Intel has stealthily upped the recommended pricing for some of its Alder Lake processors, bumping up the MSRP by 10%.
This is not exactly an unexpected move, as Intel signaled its intention to hike pricing for the majority of its chip products by 10% to 20% last year – we just weren’t sure if this would apply to consumer CPUs. Now we know that it does, but the price hike does leave us in an odd situation where some Alder Lake processors are now pricier than their newer, faster Raptor Lake equivalents.
As Tom’s Hardware (opens in new tab) spotted, Intel hasn’t formally announced any price increase for the 12th-gen range but has updated the recommended pricing on its Ark database that lists all the Core family CPUs (and other products) to show the mentioned 10% price bump.
This means that the flagship Core i9-12900K now has an MSRP of $648 in the US, which is a $59 increase over the previous $589 price tag. That compares to the current-gen Core i9-13900K which still has an MSRP of $589 as listed on Intel’s database.
Similarly, other Alder Lake models are now pricier, like the Core i7-12700K with a new MSRP of $450 (up from $409), compared to the Core i7-13700K which is still at $409.
The Core i5-12600K, Core i5-12400, and Core i3-12100 have also had 10% heaped onto the previous MSRP.
Analysis: Raptor Lake must surely be next for hikes, and soon?
The first thing to note here is that this has only just happened in Intel’s product database, and the 10% rise isn’t yet reflected at the actual retailers selling these Alder Lake processors. In other words, as you’d expect, the Core i9-12900K can still be had for significantly less than the Core i9-13900K (at Newegg in the US for example, the former is $410 and the latter $610, at least at the time of writing).
These price hikes will take time to impact actual stock being sold at retailers, but make no mistake – they will manifest in time, as Intel is now charging more for these Alder Lake chips. Equally, while it is obviously rather ridiculous to have Alder Lake products pitched at a pricier level than faster Raptor Lake silicon, this won’t be the situation for long.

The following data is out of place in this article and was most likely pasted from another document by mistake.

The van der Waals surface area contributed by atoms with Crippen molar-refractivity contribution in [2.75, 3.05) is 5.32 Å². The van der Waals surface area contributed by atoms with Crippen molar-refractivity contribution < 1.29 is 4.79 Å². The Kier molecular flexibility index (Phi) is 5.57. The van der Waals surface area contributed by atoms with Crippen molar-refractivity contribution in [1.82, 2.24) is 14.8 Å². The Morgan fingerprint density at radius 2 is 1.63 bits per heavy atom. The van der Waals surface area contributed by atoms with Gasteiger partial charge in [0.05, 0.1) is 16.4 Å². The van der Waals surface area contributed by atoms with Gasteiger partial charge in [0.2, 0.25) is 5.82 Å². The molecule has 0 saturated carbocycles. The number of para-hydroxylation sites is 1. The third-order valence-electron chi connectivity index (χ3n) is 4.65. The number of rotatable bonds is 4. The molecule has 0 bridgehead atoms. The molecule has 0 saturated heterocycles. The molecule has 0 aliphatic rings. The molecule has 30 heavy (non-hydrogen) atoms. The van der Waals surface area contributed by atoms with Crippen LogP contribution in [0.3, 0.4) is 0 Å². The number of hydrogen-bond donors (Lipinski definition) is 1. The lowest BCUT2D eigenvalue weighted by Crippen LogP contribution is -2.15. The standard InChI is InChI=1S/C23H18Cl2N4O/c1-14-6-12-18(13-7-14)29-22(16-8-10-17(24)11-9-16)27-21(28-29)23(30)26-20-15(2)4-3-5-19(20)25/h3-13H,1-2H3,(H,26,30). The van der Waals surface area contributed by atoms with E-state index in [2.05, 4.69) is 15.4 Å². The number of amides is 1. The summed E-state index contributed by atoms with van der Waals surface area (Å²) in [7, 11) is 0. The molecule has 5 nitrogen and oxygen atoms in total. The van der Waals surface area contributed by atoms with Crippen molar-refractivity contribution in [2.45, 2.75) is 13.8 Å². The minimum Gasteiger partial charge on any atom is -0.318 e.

We expect this 10% hike – because it’ll surely be the same level of increase applied – to come to Raptor Lake processors pretty soon, because it just doesn’t make any sense otherwise. What we’d imagine could be the case is that Intel wants to push up Alder Lake first because Raptor Lake CPUs are so new, Team Blue wants to give it a little more time before notching up MSRPs on those, so as not to create any bad feelings around those price rises (or minimize them, anyway).
Clearly enough, this is a broad signal to consumers to expect Intel processors to get more expensive in the near future, and that means the company will look less competitive relative to AMD which recently cut prices on its Ryzen 7000 CPUs.
AMD’s Zen 4 processors came down in price in a big way for Black Friday, with those discounts staying throughout the holiday season, and even now, some chunky price reductions still apply to many Ryzen 7000 models.
Given that cheaper AM5 motherboards are expected to arrive soon enough, and the overall cost of upgrading to Zen 4 will be reduced further – from an admittedly (relatively) costly level – Intel could be leaving the door open for AMD to get back into the game with Ryzen 7000. That’s something AMD has been struggling to do against Raptor Lake so far, which was the reason for the aforementioned price cuts in the first place.